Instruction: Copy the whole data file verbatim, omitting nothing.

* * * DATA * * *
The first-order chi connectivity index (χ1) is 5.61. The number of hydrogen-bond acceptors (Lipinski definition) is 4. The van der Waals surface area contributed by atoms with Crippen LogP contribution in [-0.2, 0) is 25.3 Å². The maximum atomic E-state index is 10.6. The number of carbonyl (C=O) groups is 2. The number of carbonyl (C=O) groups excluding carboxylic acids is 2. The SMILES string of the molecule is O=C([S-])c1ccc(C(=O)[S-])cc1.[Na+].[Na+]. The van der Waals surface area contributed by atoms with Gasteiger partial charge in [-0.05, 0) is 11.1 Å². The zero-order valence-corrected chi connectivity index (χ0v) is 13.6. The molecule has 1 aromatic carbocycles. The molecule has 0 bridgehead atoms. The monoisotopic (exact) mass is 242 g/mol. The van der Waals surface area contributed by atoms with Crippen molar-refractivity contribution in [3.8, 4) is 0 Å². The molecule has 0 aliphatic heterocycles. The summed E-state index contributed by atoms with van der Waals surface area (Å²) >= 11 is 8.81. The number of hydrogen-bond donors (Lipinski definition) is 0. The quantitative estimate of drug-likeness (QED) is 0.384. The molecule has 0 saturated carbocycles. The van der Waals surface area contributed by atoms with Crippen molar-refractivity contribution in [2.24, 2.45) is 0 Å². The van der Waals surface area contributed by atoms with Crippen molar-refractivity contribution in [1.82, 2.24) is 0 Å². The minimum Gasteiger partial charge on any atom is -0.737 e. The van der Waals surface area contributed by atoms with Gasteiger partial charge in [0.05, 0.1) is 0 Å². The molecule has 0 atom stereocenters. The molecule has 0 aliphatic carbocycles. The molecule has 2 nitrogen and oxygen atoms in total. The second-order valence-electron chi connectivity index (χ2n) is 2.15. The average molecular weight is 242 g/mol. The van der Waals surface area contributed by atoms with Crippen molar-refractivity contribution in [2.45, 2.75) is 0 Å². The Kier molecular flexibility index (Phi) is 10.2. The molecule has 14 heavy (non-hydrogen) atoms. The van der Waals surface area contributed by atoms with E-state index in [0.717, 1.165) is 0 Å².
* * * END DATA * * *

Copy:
The first-order chi connectivity index (χ1) is 5.61. The number of hydrogen-bond acceptors (Lipinski definition) is 4. The van der Waals surface area contributed by atoms with Crippen LogP contribution in [-0.2, 0) is 25.3 Å². The maximum atomic E-state index is 10.6. The number of carbonyl (C=O) groups is 2. The number of carbonyl (C=O) groups excluding carboxylic acids is 2. The SMILES string of the molecule is O=C([S-])c1ccc(C(=O)[S-])cc1.[Na+].[Na+]. The van der Waals surface area contributed by atoms with Gasteiger partial charge in [-0.05, 0) is 11.1 Å². The zero-order valence-corrected chi connectivity index (χ0v) is 13.6. The molecule has 1 aromatic carbocycles. The molecule has 0 bridgehead atoms. The monoisotopic (exact) mass is 242 g/mol. The van der Waals surface area contributed by atoms with Crippen molar-refractivity contribution in [3.8, 4) is 0 Å². The molecule has 0 aliphatic heterocycles. The summed E-state index contributed by atoms with van der Waals surface area (Å²) >= 11 is 8.81. The number of hydrogen-bond donors (Lipinski definition) is 0. The quantitative estimate of drug-likeness (QED) is 0.384. The molecule has 0 saturated carbocycles. The van der Waals surface area contributed by atoms with Crippen molar-refractivity contribution in [2.24, 2.45) is 0 Å². The van der Waals surface area contributed by atoms with Crippen molar-refractivity contribution in [1.82, 2.24) is 0 Å². The minimum Gasteiger partial charge on any atom is -0.737 e. The van der Waals surface area contributed by atoms with Gasteiger partial charge in [0.05, 0.1) is 0 Å². The molecule has 0 atom stereocenters. The molecule has 0 aliphatic carbocycles. The molecule has 2 nitrogen and oxygen atoms in total. The second-order valence-electron chi connectivity index (χ2n) is 2.15. The average molecular weight is 242 g/mol. The van der Waals surface area contributed by atoms with Crippen molar-refractivity contribution in [2.45, 2.75) is 0 Å². The Kier molecular flexibility index (Phi) is 10.2. The molecule has 14 heavy (non-hydrogen) atoms. The van der Waals surface area contributed by atoms with E-state index in [0.717, 1.165) is 0 Å².